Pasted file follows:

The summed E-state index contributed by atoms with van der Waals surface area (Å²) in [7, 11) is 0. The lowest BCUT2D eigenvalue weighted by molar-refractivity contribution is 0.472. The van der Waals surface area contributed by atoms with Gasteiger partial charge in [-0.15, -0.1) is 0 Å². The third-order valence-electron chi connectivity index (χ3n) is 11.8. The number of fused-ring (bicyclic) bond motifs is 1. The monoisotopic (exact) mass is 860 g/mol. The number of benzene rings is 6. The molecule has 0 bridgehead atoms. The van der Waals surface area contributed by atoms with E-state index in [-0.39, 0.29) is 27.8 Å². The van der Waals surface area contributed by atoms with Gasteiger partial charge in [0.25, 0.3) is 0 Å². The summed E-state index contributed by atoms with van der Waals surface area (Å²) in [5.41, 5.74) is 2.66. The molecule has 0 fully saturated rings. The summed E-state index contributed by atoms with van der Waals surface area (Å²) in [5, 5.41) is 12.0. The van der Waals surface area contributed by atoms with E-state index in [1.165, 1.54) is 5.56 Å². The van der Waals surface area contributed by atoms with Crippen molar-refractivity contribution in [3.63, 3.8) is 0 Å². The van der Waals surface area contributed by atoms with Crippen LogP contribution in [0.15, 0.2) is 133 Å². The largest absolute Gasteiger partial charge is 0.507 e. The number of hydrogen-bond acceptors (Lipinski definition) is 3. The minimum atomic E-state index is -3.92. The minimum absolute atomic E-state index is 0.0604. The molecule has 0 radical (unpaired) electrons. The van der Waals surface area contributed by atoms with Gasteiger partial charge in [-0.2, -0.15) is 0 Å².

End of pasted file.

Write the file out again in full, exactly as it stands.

The summed E-state index contributed by atoms with van der Waals surface area (Å²) in [7, 11) is 0. The lowest BCUT2D eigenvalue weighted by molar-refractivity contribution is 0.472. The van der Waals surface area contributed by atoms with Gasteiger partial charge in [-0.15, -0.1) is 0 Å². The third-order valence-electron chi connectivity index (χ3n) is 11.8. The number of fused-ring (bicyclic) bond motifs is 1. The monoisotopic (exact) mass is 860 g/mol. The number of benzene rings is 6. The molecule has 0 bridgehead atoms. The van der Waals surface area contributed by atoms with E-state index in [-0.39, 0.29) is 27.8 Å². The van der Waals surface area contributed by atoms with Gasteiger partial charge in [0.25, 0.3) is 0 Å². The summed E-state index contributed by atoms with van der Waals surface area (Å²) in [5.41, 5.74) is 2.66. The molecule has 0 fully saturated rings. The summed E-state index contributed by atoms with van der Waals surface area (Å²) in [5, 5.41) is 12.0. The van der Waals surface area contributed by atoms with E-state index in [1.165, 1.54) is 5.56 Å². The van der Waals surface area contributed by atoms with Crippen molar-refractivity contribution in [3.63, 3.8) is 0 Å². The van der Waals surface area contributed by atoms with Crippen LogP contribution in [0.15, 0.2) is 133 Å². The largest absolute Gasteiger partial charge is 0.507 e. The number of hydrogen-bond acceptors (Lipinski definition) is 3. The minimum atomic E-state index is -3.92. The minimum absolute atomic E-state index is 0.0604. The molecule has 0 radical (unpaired) electrons. The van der Waals surface area contributed by atoms with Gasteiger partial charge in [-0.2, -0.15) is 0 Å².